It’s important to note that the data that Lightroom is verifying is the “original source image” – which, in a DNG file is never supposed to change. Lightroom is checking this information independently of the other information (that may have changed) in the file.

Here is a little more detail (and please understand that this is a bit of an oversimplification): the DNG file contains many different “kinds” of information. It’s helpful to imagine that the DNG file is really more like a file cabinet and each different “kind” of information is stored in a different folder in that cabinet. This enables certain segments of the file (one folder) to be altered independently of another segment (or folder).

For example, if you add IPTC data to a DNG file (by adding keywords, copyright etc.), the data in the IPTC folder changes, but the source image data (which is stored in another folder), remains unchanged. Even when you make edits to a DNG file in Lightroom’s Develop module (or Photoshop’s Camera Raw plug-in), all of the changes are made to the DNG file (as a set of instructions) and are stored in a separate folder so as not to change the original source image data. It’s then up to the software – PS or LR to take the original source data and then apply the set of instructions (from the other folder) and display the results on screen so that it “appears” as if the changes have been made when, in fact, the original source information has not been touched. Of course the benefit of not touching the original is that the entire workflow is then non-destructive: the changes can be modified or removed at any time without changing the original source data.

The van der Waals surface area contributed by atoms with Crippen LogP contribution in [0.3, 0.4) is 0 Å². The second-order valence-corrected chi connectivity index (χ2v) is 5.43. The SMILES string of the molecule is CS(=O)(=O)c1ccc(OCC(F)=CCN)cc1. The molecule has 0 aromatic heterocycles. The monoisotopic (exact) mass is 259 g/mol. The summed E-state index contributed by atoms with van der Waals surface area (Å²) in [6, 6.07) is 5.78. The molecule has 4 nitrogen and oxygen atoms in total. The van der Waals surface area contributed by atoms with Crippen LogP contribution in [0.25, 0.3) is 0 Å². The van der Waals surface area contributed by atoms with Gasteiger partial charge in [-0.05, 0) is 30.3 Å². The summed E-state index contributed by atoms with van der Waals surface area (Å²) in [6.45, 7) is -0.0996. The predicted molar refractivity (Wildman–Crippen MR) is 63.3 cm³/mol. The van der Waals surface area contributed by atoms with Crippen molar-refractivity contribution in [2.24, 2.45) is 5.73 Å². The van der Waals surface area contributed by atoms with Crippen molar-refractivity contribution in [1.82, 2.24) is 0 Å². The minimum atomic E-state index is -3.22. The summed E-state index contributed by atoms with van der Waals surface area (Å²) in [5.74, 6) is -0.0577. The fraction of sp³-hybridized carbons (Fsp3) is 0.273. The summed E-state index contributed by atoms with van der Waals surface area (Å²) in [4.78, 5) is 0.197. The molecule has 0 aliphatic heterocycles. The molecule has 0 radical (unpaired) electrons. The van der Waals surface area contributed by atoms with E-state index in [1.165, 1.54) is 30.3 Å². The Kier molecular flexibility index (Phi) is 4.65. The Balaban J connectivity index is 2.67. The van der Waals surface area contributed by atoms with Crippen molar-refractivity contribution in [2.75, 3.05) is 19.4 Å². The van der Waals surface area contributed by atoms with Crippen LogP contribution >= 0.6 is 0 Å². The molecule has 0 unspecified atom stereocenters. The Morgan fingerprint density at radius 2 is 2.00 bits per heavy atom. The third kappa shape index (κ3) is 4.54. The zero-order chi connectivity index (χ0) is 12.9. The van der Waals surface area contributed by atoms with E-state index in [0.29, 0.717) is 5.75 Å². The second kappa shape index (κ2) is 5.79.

Here we can see that there are many types of data in a DNG file that can be changed. But the Source Image data should remain untouched.

Here we can see that there are many types of data in a DNG file that can be changed including EXIF, IPTC, AUX, RDF etc.). However, the Source Image Data should remain unchanged – and that is what the DNG verification feature validates.

So, it’s the best of both worlds, you can now validate an Adobe DNG file to confirm that the source image data has not changed, yet still make changes to other information in the file in order to add metadata and enhance the image.

Note: Only DNG files created by Adobe software can be validated (camera-‐created DNGs cannot be validated because they do not contain the necessary checksum).

For more information, be sure to check out Peter Krogh’s in depth explanation.

5:43 AM Permalink
July 24, 2013

Soft Proofing Now Available in Adobe Camera Raw 8.1 for Photoshop CC